I am a true believer that a swarm of innovators who are passionate about a topic will create a lot more inventions than a group of paid engineers who are managing solutions. True innovation does not happen when we control creativity but when we challenge, create shared vision, and passionately pursue excellence. As such, we at SAP open up our complete process backbone, through a set of web services-based APIs to all innovative companies to build new, innovative, cutting edge processes. When we do that, programmers can leverage SAP’s process backbone (without having to reinvest in the “basics,” and can leverage SAP’s large customer base to build their businesses.
To a certain degree we are leveling the playing field between external innovators and our own application developers, letting all innovate on an equal footing without blocking innovation from coming into our customer base. No customs, no tariffs, no secret back doors. With that approach we are hoping to ignite a creative commons development effort around a common enterprise process backbone, in a market that until now did not have any commonality base to trigger such a community of innovation.
In the process of doing so, we are not only providing APIs as many so-called technology Gorillas have done, we have created a community process to receive requirements, recommendations and examples of APIs that are needed for the creative masses as they are building these new innovative processes. So, not only SAP enabled the creation of a thriving eco-system around us , we actually are letting that eco-system guide us and prioritize the efforts we put around the creation of this common platform. I brought in a number of executives from great platform innovators who can drive such a community, to bring more “Silicon Valley savvy” into the effort, and elevated SAP one level higher in our partner centricity. Most people tend to ignore the fact that SAP created a market where our partners have earned more than 10 times SAP’s revenue as a result of our innovation. This “sharing of wealth” has not happened by accident, rather by strategic planning by SAP’s founders and current leaders. Very few other companies enable so much creativity around them with such a large share of the wealth going to other parties.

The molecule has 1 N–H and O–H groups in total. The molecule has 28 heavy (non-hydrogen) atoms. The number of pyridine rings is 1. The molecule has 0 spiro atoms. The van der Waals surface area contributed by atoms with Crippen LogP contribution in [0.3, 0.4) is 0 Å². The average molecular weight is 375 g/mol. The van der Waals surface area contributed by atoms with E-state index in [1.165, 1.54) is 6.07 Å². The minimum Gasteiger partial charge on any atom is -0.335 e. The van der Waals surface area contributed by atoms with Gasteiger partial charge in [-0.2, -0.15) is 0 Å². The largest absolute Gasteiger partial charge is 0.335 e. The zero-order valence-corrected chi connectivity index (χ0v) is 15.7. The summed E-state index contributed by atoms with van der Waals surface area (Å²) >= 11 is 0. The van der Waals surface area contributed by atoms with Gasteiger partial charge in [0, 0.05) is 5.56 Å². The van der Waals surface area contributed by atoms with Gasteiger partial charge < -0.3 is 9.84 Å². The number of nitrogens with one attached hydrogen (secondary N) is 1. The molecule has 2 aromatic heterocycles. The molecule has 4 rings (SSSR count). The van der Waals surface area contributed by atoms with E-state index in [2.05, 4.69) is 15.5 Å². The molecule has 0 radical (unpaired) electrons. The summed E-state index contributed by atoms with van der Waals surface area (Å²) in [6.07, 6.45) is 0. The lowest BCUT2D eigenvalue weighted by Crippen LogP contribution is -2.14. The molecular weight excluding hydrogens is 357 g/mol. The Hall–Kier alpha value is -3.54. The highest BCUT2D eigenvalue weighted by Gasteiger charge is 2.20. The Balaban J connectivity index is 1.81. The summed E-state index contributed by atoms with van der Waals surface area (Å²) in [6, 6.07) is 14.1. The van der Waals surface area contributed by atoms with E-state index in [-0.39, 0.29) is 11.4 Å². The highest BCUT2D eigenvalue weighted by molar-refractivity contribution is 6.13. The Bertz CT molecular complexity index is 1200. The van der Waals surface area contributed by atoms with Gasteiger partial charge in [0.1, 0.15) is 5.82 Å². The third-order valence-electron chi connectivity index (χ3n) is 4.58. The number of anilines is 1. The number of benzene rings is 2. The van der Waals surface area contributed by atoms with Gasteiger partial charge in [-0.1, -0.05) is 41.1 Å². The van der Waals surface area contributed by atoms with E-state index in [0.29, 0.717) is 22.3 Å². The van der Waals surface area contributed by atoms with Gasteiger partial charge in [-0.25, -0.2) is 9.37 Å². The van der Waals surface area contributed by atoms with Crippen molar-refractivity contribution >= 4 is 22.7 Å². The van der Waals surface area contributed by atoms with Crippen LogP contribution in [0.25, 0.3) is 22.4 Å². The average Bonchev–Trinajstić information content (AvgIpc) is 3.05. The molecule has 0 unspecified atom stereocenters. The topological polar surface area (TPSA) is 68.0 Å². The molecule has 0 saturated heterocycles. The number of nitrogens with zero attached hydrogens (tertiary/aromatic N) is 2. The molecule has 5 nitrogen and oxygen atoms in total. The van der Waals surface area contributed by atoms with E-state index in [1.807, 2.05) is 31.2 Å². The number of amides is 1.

While projects driven by creative commons gain tremendously from the passion and power of the community, sometimes there are missed opportunities from other forms of innovation. In recent years, we have seen the likes of Apple, through the guidance of common vision, and addition by subtraction, elude a more democratized approached of community development. I believe that in cases where a strong individual like Linus is playing for Linux, the shared vision is created and galvanizes the masses of tiny investments along vectors of innovations; yet not every Open Source project enjoys such strong visionary leadership by default.
Ownership of IP by its creators
I work for an IP company, and we believe in the importance of inventors owning the IP they create. At SAP, we believe that without the ability to protect IP, most companies will no longer invest so much of their current revenues in future product innovation. Even with that point of view, SAP still assists the Open Source community, by providing and donating IP that is not core to our business, and where sharing IP will result in faster innovation in areas that will assist our customers better in the long run. One such example is our work with the good folks at mySQL, where we have shared significant code base, IP, and knowledge in helping them build a scalable transactional database over the last few years. Every company has taken a different approach with regards to this issue, and even pure play Open Source companies differ on their approach to this IP ownership issue.